'Lord Fairfax and the Siege of Colchester' sonnet XV

              Diane Purkiss  stated that  the appearance of  John Milton's 'Paradise Lost '  was  "Among the war's most enduring consequences " ( Appendix 'Questions & Answers' to 'The English Civil War- A People's History - 2006) . The same book also referenced a far lesser known Milton poem- 'Fairfax at the Siege of Colchester', a piece  that has fascinated me on tw…

James Duke of Monmouth poem -Edmund Waller

  James Duke of Monmouth portrayed in poetry Part I 
                  On the Duke of Monmouth's Expedition Into Scotland In The Summer Solstice 1679' by Edmund Waller

'        James Duke of Monmouth in Garter Robes' by Sir Peter Lely, courtesy of 

                        Edmund Waller was born in 1606, educated at Eton and Kings College Cambridge, and presented at the Court of King James when he was 18.He became an MP by 1624, and leaned more towards the Parliamentarian side during the disputes of Charles I reign. However once war broke out in 1642,  Waller was in favour of a negotiated settlement  between Parliament and  the King. in 1643, he was arrested for his part in a conspiracy to seize London for Charles I.

Waller had no qualms about bribing fellow MPs and readily implicated his co-conspirators. He had to pay over some £10,000, spent 18 months in the Tower of London, before going into exile in 1644. A collection of his poems was published …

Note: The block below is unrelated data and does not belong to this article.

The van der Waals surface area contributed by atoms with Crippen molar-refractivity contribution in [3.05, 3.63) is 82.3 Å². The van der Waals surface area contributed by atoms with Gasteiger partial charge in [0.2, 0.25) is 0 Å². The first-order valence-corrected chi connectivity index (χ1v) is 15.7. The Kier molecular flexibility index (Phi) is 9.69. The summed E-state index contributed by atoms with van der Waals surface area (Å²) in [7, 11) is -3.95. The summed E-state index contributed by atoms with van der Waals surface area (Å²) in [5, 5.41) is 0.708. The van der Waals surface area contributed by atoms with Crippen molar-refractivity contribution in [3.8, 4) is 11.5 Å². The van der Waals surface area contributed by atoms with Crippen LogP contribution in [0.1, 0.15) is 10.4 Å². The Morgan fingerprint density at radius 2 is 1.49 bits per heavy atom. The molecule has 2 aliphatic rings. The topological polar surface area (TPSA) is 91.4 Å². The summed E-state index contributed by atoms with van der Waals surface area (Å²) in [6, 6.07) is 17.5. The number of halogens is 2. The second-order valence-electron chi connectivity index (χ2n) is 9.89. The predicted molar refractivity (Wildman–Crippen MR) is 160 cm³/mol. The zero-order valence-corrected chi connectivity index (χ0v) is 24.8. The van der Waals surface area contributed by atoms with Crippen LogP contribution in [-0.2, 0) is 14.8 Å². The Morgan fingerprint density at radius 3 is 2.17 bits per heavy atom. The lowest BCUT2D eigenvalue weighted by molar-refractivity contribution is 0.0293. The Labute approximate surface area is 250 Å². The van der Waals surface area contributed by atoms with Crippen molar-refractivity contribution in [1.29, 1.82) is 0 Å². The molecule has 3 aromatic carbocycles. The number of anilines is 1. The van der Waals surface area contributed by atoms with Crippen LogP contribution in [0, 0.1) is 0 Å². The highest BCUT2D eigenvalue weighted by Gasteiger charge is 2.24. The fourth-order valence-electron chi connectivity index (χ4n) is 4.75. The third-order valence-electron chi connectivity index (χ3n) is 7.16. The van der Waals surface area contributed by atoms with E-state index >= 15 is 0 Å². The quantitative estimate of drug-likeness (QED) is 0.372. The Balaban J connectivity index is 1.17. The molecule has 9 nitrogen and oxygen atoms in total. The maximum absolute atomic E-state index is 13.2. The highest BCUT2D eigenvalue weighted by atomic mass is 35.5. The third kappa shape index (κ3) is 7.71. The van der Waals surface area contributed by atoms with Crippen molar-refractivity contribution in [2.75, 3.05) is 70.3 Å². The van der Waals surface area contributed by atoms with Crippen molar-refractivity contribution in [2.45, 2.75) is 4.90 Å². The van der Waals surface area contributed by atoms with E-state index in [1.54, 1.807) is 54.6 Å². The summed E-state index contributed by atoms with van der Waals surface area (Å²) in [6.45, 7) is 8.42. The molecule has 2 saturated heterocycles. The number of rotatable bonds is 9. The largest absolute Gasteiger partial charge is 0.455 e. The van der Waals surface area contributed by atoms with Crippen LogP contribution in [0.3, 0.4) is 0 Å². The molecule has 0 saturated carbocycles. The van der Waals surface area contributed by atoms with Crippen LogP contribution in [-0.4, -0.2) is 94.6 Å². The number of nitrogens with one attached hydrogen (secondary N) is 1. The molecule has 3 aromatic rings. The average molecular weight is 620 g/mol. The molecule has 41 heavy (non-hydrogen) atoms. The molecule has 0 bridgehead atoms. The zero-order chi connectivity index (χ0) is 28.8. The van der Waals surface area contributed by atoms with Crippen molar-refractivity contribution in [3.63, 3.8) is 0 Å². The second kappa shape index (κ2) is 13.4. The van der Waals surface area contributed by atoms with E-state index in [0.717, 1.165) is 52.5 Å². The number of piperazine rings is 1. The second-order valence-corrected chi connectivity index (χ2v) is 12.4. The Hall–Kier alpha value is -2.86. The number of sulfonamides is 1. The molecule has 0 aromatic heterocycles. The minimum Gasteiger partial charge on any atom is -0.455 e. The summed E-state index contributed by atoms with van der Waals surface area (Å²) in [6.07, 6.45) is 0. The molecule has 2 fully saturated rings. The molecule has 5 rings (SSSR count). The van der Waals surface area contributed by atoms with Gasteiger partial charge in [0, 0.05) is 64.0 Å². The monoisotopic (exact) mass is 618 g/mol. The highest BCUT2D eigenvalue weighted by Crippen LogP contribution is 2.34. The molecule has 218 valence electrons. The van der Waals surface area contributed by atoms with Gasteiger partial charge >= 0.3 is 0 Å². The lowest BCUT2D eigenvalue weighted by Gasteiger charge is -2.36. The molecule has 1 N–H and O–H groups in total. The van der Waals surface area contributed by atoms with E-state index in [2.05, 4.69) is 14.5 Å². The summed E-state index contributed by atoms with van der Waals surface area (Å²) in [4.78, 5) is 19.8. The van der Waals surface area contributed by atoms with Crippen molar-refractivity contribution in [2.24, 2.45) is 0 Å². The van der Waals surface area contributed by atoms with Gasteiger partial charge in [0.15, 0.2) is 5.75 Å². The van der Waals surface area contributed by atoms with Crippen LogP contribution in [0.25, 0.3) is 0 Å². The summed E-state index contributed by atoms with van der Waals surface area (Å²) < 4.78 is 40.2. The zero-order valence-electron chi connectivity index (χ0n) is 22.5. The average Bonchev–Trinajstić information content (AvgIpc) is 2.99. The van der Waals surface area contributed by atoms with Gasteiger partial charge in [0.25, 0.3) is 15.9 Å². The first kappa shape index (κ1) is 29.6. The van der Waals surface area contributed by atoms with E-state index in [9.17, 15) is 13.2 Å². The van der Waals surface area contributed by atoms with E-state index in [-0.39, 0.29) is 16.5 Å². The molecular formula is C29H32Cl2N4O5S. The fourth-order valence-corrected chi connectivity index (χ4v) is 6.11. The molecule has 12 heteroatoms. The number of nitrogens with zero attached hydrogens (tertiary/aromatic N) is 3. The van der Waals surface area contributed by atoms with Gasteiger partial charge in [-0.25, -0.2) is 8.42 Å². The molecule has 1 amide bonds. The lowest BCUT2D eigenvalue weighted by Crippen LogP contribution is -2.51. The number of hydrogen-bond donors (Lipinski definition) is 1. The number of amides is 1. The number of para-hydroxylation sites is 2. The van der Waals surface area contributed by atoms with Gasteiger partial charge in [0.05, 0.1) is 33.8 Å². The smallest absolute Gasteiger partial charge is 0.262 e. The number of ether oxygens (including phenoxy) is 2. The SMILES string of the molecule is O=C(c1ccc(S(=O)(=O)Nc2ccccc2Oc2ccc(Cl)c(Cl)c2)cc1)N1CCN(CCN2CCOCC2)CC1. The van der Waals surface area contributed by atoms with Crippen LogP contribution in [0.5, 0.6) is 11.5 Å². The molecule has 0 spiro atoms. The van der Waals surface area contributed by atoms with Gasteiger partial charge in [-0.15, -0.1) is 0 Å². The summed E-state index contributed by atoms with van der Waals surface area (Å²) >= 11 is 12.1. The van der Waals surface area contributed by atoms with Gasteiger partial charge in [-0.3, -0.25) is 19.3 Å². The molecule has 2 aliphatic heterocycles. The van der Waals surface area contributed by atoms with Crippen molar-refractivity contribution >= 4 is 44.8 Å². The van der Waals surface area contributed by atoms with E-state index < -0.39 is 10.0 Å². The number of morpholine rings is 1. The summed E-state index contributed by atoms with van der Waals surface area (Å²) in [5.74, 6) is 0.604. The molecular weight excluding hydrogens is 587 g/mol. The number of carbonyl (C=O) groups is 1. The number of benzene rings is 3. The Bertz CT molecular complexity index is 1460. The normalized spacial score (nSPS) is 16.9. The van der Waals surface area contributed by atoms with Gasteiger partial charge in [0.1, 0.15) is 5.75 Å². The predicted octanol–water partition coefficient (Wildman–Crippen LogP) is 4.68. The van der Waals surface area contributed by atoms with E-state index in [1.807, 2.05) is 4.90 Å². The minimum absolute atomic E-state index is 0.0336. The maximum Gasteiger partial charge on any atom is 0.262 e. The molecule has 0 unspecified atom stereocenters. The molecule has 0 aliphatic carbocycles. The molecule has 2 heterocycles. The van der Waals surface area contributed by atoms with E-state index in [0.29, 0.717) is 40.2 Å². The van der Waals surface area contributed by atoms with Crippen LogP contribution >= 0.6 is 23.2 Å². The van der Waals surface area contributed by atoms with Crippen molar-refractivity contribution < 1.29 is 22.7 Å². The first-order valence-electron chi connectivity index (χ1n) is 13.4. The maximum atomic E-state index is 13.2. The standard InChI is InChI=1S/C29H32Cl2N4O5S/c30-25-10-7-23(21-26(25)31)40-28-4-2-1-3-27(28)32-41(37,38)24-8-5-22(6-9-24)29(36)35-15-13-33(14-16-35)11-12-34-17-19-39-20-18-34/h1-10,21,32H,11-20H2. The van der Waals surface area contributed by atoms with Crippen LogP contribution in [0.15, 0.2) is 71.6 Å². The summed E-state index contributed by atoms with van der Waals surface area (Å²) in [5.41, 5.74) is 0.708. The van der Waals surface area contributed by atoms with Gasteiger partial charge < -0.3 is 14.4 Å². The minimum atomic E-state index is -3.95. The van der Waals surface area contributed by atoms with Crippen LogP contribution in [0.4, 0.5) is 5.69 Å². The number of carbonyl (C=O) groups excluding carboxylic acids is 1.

Aphra Behn and the Pastoral Ideal

Aphra Behn - 'The Golden Age' ( A pastoral poem)

(1640- 1689)

Image of Aphra Behn gratefully uploaded from the website 

“Blest age when  ev'ry purling stream Ran undistrubed and clear, When no scorned shepherds on your banks were seen, Tortured by love, by jealousy, or fear; When an eternal Spring dressed ev'ry bough And blossoms fell, by new ones dispossessed ".......

Aphra Behn ‘s poem ‘’The Golden Age’ was published in 1684 featured in  a collection titled ‘Poems for all Occasions-With A Voyage to the Island of Love’. The poem is partly based on an unidentified French work. Aphra Behn  eulogises an unplaced time and land where nature is benign and humanity lives out a harmonious existence.  

The concept of a mythical past is at least as old as Greek antiquity. What so intriguing about Aphra Behn is that what seems to have triggered the poem is a visit to the English colony of Suriname rather than reading the classics.

" Then no rough sound of w…

Interview with Mark Vine, author of 'The Crabchurch Conspiracy'

The Crabchurch Conspiracy 1645- The

True Story of Dorset’s Bloodiest Secret.

 I  first met Mark Vine- author of ‘The Crabchurch Conspiracy’ - in the late 1970s  Delighted to got hold of the kindle version,  complete with an introduction by Professor Ronald Hutton.
In 1645, several royalist plotters within the twin towns of Weymouth and Melcombe on the Dorset coast conspired to deliver the ports back into the control of King Charles 1. It has been suggested that he needed a safe south coast port at which to land a huge French army which he hoped would deliver a decisive blow and end the resistance of the Parliamentarians whom he had been fighting for almost three years.
The conspirator’s plans were almost successful, but their intended victim, Colonel William Sydenham, commander of the Parliamentary garrison and MP for Melcombe, managed to get most of his force into that town, though he lost a much loved and respected brother and fellow soldier, Franci…